It’s all about Pelè’s Beautiful Game and we should all be worshipping at the altar of the Camp Nou right? Not everybody thinks so. Like a Vandal striking at the gates of Rome, Arsenal fan Natasha Henry is here to celebrate the non-aesthetes. Yes, she’s an Arsenal fan.
I don’t drive, which is probably a good thing as I struggle to walk some days. But even if I did, would I drive the same car as everyone else? No, of course I wouldn’t. Because I have the choice to drive the car that suits me, just in the same way clubs should be able to play the way that suits them best.
All too often I hear people, both fans and certain pundits, moaning about the way certain clubs play, as if these teams should bow down and play the same as them because clearly that would make the competition completely fair and more interesting.
Now, I’m an Arsenal fan so of course I love the world of beautiful, tippy-tappy football – when we win that is. But I also appreciate the fact that not every team has the mantra, or more importantly the players to play like that. And the differences between the clubs are part of the reason I love the Premier League so much.
Arsene Wenger has been one of those people who has moaned about the physicality of competitors. And in light of certain injuries that have occurred, I understand that. But on a 38 game basis, these players are no more responsible for injuries than the stylish players of Manchester City, United or Newcastle. They simply play the way that suits them best, in the same way I would pick a Mini over a Range Rover for my first car. But that’s probably because I’m 5ft 1 and I can’t be doing with climbing into a car, but you know what I mean.
Tony Pulis regularly has to defend his team in press conferences, which is ridiculous when you consider how well they have done over the past couple of seasons. I never thought I’d see the red and white of Stoke playing in Europe and yes, they may not be everyone’s cup of tea but they get the job done. The result at the end of the match and the number of points on the table is the most important thing. When you look at the record books, it won’t tell you how they did it, just that they did.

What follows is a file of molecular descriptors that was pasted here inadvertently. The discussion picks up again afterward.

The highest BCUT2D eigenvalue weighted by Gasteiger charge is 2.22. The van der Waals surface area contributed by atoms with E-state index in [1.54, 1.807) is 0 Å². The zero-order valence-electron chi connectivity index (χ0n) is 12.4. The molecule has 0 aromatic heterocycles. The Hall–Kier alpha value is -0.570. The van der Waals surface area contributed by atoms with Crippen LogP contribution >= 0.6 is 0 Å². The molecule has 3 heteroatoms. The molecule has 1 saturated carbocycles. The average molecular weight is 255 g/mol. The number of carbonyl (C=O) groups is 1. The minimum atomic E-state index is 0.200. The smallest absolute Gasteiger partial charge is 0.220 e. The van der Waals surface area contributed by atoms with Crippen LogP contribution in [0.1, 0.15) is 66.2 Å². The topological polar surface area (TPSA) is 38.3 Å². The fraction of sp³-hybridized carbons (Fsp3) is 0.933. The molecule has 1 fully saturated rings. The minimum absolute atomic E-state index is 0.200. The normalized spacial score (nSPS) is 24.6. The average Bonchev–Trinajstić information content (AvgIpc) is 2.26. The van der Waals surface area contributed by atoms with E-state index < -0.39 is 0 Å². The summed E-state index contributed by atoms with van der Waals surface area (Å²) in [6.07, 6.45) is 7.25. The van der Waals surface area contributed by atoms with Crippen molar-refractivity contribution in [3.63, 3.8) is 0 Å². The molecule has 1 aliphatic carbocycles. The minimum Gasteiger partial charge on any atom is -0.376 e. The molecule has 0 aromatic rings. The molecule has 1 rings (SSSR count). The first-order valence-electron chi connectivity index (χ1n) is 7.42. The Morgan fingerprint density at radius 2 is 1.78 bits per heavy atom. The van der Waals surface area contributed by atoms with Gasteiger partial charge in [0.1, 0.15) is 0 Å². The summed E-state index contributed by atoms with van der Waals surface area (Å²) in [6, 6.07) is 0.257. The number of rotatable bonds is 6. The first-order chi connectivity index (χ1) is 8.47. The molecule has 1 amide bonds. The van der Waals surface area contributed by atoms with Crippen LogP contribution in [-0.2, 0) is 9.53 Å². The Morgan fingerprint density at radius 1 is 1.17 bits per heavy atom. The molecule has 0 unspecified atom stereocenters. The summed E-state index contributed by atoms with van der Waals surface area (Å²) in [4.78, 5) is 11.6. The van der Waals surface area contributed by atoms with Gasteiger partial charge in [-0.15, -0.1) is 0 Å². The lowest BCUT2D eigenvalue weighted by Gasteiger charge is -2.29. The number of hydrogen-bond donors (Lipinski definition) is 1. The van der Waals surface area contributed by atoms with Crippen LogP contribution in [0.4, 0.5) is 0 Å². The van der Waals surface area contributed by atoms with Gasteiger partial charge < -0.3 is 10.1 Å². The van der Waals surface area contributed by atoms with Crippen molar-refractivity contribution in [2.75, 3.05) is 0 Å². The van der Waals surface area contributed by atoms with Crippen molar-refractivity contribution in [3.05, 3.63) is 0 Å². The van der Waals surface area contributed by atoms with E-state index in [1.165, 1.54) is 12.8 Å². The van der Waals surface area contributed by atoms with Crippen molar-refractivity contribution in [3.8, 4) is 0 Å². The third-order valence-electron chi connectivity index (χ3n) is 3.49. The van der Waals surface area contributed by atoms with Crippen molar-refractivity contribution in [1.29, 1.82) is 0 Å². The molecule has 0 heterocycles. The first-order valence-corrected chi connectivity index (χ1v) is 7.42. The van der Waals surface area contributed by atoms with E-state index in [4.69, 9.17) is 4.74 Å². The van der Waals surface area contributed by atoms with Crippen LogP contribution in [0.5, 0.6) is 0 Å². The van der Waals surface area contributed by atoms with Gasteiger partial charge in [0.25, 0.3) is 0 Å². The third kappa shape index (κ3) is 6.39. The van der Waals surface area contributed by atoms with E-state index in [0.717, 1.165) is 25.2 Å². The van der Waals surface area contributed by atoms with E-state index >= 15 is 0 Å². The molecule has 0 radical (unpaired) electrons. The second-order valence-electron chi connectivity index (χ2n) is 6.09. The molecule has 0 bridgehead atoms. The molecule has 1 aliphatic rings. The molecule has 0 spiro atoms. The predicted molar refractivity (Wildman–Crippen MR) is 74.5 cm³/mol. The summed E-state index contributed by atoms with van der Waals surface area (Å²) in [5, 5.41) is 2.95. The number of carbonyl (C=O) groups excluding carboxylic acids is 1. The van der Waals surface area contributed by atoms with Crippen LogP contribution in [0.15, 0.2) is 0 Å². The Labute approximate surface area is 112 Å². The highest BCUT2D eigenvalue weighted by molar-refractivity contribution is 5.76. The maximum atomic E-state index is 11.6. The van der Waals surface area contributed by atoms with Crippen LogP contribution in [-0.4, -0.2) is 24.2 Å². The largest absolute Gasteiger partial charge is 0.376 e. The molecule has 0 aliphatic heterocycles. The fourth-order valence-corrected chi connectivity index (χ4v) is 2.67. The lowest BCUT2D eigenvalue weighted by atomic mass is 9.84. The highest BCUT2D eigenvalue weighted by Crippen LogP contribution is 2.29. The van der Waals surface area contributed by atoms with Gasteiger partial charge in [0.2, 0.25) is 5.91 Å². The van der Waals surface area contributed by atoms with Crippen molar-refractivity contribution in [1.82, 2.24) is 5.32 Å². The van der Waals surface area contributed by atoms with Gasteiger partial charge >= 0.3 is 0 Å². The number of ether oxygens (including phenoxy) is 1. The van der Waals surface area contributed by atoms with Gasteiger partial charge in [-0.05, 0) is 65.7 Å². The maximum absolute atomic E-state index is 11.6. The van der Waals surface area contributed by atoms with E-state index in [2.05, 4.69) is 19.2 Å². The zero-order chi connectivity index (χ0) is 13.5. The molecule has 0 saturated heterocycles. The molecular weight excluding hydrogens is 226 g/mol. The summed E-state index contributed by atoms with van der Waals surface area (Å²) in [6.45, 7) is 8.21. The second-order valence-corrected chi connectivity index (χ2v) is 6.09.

And no disrespect intended but Matthew Etherington is no Gareth Bale, and Peter Crouch is no Wayne Rooney. So, it stands to reason that Stoke can’t and don’t play like Barcelona and the rest of the style merchants. Plus, I can’t see Pulis swapping his baseball cap and tracksuit for one of Pep Guardiola’s made-to-measure Italian suits.
It’s completely illogical to expect the likes of Stoke, Blackburn Rovers and Wolverhampton Wanderers to play in a way that their components do not allow. They don’t have the parts to play the passing game, so they play based on the way they have been built. Their squads are structured on strength and reliability, not some slim-fit and sexy style. They don’t have the finances or the clout to build a sleek team of flighty players who float over the pitch like angels. So they do what they can with what they have.
I have no problem with players using their brain or brawn if they don’t have the speed or flair to compete with the rest. Football is for everyone, not just for the special ones. Contrary to some opinions, I might add. Unlike other sports, football is not just for the elite. That’s why it’s the ‘working man’s’ sport, that’s why it attracts the kind of support it does. That’s why we all love it and hate it in equal measures.
Let’s be honest, either way you can’t win. If it’s too tippy-tappy, they complain that it’s not manly enough and they can’t take the tackles or the stamp in the groin like the ‘good old days’. And if players show a bit of muscle, they’re cheating and ruining the game. Or better still, they’re bullying the opponent. I’m not condoning any kind of violent contact but a little bit of obstruction never killed anyone. I’ve had harder nudges in the bus queue.
Some people need to stop moaning about the teams that play ‘that way’ and get on with enjoying the competition and surprising results it creates. The fact that there are teams like the ones I named above means not only do we have the best league in the world, we also have the most interesting league in the world. We never know what’s going to happen and I quite like it that way. Who doesn’t want a bit of excitement in their life?
In what other country would a relegation-threatened team be able to beat the Champions? Where else would a team that can’t score, manage to put four past Champions League challengers?
Nowhere, that’s where. So while you’re all moaning about teams doing their job and getting by as best they can, think about the last time they beat your rivals and did you a favour, and remember they have as much place in the league as the rest.